Date   

Re: LIFE Magazine Photos- PFE Reefers

Anthony Thompson <thompson@...>
 

Cliff Prather wrote:
The photo may have been taken at Salinas, Calif. There are several photos of the Union Ice facility on pages 58 and 59 in Southern Pacicic's Coast Line Pictorial. The shot were taken in 1962 and the packing shed and track pattern look much like the Life photo.
Excellent catch, Cliff. The distinctive arch bridge in front of the Union Ice facility is probably conclusive.

On page 348 of the PFE book (first edition)there is a picture of top icing a car at a packing shed that looks like the one in the Life photo. The part of the crate label visiable in the photo appears to be similar to the ones in the Life picture. The photo in the PFE book is dated 1936.
That photo is Watsonville, and most lettuce crates looked much alike. I don't think this photo has much to do with Life photo, but the Salinas ID sounds good to me.

Tony Thompson Editor, Signature Press, Berkeley, CA
2906 Forest Ave., Berkeley, CA 94705 www.signaturepress.com
(510) 540-6538; fax, (510) 540-1937; e-mail, thompson@...
Publishers of books on railroad history


Re: LIFE Magazine Photos- PFE Reefers

cliffprather
 

The photo may have been taken at Salinas, Calif. There are several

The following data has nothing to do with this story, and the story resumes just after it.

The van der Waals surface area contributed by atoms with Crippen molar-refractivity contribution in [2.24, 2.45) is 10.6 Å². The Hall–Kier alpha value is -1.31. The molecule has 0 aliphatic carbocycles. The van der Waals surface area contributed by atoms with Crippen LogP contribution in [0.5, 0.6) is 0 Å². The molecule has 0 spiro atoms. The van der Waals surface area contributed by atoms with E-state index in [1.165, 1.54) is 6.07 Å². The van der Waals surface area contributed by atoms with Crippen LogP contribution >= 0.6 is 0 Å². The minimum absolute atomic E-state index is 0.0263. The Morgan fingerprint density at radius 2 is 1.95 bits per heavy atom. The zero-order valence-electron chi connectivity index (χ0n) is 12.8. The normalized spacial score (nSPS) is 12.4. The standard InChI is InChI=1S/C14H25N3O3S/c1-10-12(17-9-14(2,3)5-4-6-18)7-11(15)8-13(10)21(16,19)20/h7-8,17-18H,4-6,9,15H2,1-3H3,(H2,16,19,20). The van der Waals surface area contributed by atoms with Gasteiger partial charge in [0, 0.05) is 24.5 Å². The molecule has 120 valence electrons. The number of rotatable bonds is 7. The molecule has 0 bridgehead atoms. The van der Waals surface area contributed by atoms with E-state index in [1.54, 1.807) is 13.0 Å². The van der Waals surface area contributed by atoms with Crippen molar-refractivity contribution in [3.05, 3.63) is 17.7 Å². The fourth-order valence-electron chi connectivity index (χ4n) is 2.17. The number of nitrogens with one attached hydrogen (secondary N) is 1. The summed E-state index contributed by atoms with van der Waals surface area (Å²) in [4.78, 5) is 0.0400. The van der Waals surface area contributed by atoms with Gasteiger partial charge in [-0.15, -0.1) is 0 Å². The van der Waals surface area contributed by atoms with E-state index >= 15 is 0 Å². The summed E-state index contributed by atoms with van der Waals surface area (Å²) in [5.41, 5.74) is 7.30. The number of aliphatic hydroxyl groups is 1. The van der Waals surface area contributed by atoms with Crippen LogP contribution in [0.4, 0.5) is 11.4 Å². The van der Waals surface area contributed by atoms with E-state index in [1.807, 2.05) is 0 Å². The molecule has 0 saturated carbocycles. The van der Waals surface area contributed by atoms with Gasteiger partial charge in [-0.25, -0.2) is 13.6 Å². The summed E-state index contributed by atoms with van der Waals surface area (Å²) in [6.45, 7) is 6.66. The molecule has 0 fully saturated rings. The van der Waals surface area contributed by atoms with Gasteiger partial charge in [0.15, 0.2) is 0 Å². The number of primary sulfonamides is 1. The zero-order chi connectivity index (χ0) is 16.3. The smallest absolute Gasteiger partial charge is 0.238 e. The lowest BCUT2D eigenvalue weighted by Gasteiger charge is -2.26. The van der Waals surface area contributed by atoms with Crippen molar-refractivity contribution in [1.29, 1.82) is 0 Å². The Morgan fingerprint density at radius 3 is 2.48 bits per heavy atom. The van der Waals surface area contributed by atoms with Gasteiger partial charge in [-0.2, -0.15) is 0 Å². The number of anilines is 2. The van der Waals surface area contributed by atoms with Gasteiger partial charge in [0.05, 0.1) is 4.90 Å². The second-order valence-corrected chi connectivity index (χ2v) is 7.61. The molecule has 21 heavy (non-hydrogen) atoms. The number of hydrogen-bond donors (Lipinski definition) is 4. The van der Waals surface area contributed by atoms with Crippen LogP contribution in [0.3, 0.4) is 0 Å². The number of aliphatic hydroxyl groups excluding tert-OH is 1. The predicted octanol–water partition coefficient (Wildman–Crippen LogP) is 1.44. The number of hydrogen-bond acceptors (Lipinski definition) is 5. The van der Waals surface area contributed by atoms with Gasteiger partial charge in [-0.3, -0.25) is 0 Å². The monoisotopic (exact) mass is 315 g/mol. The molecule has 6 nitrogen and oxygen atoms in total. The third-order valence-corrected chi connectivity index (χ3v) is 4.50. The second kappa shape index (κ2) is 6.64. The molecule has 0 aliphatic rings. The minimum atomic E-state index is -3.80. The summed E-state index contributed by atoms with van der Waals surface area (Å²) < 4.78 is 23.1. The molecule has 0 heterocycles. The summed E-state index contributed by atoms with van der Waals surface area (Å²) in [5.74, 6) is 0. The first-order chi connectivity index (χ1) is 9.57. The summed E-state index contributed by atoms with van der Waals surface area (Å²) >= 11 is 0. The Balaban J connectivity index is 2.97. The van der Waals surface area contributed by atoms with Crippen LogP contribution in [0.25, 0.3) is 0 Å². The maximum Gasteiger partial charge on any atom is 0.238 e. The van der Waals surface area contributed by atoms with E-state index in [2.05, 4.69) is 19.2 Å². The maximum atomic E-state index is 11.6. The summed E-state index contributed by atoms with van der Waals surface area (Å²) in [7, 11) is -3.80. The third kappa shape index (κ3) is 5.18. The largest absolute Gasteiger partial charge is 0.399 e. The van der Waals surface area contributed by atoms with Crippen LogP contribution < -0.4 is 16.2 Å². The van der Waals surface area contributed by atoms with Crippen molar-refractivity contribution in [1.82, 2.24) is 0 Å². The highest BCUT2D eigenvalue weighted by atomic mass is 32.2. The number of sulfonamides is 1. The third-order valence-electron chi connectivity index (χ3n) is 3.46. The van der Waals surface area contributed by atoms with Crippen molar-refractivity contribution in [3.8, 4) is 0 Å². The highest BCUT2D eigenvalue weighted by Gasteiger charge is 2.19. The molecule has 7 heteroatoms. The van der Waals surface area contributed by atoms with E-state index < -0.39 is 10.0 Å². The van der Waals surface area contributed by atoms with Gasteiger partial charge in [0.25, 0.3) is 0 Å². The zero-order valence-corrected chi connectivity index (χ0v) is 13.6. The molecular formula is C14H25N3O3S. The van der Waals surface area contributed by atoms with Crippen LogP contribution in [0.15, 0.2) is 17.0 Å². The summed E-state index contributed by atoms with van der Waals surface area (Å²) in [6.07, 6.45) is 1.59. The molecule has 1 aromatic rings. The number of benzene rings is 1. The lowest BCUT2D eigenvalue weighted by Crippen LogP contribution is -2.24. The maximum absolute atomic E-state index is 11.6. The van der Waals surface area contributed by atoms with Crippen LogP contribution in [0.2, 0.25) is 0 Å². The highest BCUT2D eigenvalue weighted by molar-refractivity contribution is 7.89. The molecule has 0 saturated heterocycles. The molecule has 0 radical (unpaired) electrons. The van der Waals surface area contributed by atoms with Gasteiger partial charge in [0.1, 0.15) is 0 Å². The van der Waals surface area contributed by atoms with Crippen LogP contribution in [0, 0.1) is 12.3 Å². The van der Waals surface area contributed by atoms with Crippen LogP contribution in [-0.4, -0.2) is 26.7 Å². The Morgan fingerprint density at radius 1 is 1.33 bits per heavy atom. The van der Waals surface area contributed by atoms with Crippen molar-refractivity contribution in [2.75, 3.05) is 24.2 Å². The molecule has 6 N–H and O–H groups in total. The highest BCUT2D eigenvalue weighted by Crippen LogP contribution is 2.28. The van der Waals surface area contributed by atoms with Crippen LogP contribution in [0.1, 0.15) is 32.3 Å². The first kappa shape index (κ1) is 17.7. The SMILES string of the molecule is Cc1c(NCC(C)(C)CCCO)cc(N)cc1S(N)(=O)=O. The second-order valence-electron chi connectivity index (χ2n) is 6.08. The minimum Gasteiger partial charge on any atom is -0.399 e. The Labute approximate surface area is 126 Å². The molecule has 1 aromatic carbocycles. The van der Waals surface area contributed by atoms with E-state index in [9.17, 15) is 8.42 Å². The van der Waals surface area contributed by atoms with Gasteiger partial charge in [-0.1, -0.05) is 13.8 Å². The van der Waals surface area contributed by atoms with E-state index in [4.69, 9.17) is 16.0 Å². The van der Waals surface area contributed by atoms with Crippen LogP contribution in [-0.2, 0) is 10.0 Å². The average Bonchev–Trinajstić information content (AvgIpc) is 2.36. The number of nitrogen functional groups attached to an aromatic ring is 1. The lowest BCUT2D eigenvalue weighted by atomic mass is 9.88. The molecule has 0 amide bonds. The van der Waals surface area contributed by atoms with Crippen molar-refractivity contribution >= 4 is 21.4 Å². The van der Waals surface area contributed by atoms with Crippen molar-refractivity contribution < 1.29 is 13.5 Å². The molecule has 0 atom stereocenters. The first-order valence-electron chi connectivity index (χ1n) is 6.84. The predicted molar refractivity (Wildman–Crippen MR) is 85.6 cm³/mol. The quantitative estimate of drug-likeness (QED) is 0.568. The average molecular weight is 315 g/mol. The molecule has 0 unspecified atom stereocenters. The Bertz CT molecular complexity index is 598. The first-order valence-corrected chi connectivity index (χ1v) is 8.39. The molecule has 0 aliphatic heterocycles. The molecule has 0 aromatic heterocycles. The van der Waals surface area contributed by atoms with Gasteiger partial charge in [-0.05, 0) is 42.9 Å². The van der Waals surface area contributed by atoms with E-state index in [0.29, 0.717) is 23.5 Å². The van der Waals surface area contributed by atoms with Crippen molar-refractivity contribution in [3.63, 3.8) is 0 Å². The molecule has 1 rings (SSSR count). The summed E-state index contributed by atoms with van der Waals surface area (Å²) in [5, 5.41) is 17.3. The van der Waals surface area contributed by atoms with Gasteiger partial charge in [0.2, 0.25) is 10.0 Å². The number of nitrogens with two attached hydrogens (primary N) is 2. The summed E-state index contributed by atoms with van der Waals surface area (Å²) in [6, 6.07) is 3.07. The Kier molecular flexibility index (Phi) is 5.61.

photos of the Union Ice facility on pages 58 and 59 in Southern
Pacicic's Coast Line Pictorial. The shot were taken in 1962 and the
packing shed and track pattern look much like the Life photo. A big
difference is that the cooling tower on the Union Ice house is not
there in 1962.

On page 348 of the PFE book (first edition)there is a picture of top
icing a car at a packing shed that looks like the one in the Life
photo. The part of the crate label visiable in the photo appears to be
similar to the ones in the Life picture. The photo in the PFE book is
dated 1936.

Cliff Prather

--- In STMFC@..., "Bob Chaparro" <thecitrusbelt@...> wrote:

Courtesy of Bruce Morden from Carpenteria, CA, we have this link to a
LIFE Magazine photo showing PFE reefers being loaded in Arizona:

http://images.google.com/hosted/life/f?imgurl=72941a1fc7cd792c

Bob Chaparro
Moderator
Citrus Industry Modeling Group
http://groups.yahoo.com/group/citrusmodeling/


Re: Up car help

Anthony Thompson <thompson@...>
 

Al Brown wrote:
That's class G-50-9. There's a picture of UP 99721 in MM 5/86 p 44, loaded with refrigerator-car frames; I think the same picture may appear in Tony Thompson's PFE books.
Yes, it's the same photo, page 113.

Tony Thompson Editor, Signature Press, Berkeley, CA
2906 Forest Ave., Berkeley, CA 94705 www.signaturepress.com
(510) 540-6538; fax, (510) 540-1937; e-mail, thompson@...
Publishers of books on railroad history


Snubbers [Was: UTLX X3 Truck question]

Anthony Thompson <thompson@...>
 

Snubbers are discussed at some length in the PFE book, both as to why they were used and how they worked, including photos of some prototype hardware (pages 118, 119 and 165, for those who would like to know more.

Tony Thompson Editor, Signature Press, Berkeley, CA
2906 Forest Ave., Berkeley, CA 94705 www.signaturepress.com
(510) 540-6538; fax, (510) 540-1937; e-mail, thompson@...
Publishers of books on railroad history


Re: Up car help

Tim O'Connor
 

Rick, I meant to send you two pictures directly. Send me your